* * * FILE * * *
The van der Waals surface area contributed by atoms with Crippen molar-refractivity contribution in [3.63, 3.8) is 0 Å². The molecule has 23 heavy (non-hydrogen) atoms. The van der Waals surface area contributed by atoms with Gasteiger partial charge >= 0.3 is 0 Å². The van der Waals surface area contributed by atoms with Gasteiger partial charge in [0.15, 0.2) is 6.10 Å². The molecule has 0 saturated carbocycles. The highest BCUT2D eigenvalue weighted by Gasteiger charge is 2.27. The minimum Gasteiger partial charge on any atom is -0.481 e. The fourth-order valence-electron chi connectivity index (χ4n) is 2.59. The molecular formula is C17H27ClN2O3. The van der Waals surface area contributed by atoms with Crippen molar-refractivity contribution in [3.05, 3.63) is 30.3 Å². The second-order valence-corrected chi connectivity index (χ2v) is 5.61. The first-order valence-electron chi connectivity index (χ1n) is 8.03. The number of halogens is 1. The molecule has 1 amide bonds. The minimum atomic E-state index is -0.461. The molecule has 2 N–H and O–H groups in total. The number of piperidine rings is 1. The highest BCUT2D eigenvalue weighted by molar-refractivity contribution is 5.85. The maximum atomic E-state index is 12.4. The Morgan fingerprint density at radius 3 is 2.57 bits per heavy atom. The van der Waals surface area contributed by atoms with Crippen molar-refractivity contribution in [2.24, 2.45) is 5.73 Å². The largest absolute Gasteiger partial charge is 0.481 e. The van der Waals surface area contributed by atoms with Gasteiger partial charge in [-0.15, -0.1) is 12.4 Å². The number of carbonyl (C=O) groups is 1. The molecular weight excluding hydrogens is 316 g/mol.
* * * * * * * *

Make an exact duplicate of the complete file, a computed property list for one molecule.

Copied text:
The van der Waals surface area contributed by atoms with Crippen molar-refractivity contribution in [3.63, 3.8) is 0 Å². The molecule has 23 heavy (non-hydrogen) atoms. The van der Waals surface area contributed by atoms with Gasteiger partial charge >= 0.3 is 0 Å². The van der Waals surface area contributed by atoms with Gasteiger partial charge in [0.15, 0.2) is 6.10 Å². The molecule has 0 saturated carbocycles. The highest BCUT2D eigenvalue weighted by Gasteiger charge is 2.27. The minimum Gasteiger partial charge on any atom is -0.481 e. The fourth-order valence-electron chi connectivity index (χ4n) is 2.59. The molecular formula is C17H27ClN2O3. The van der Waals surface area contributed by atoms with Crippen molar-refractivity contribution in [3.05, 3.63) is 30.3 Å². The second-order valence-corrected chi connectivity index (χ2v) is 5.61. The first-order valence-electron chi connectivity index (χ1n) is 8.03. The number of halogens is 1. The molecule has 1 amide bonds. The minimum atomic E-state index is -0.461. The molecule has 2 N–H and O–H groups in total. The number of piperidine rings is 1. The highest BCUT2D eigenvalue weighted by molar-refractivity contribution is 5.85. The maximum atomic E-state index is 12.4. The Morgan fingerprint density at radius 3 is 2.57 bits per heavy atom. The van der Waals surface area contributed by atoms with Crippen molar-refractivity contribution in [2.24, 2.45) is 5.73 Å². The largest absolute Gasteiger partial charge is 0.481 e. The van der Waals surface area contributed by atoms with Gasteiger partial charge in [-0.15, -0.1) is 12.4 Å². The number of carbonyl (C=O) groups is 1. The molecular weight excluding hydrogens is 316 g/mol.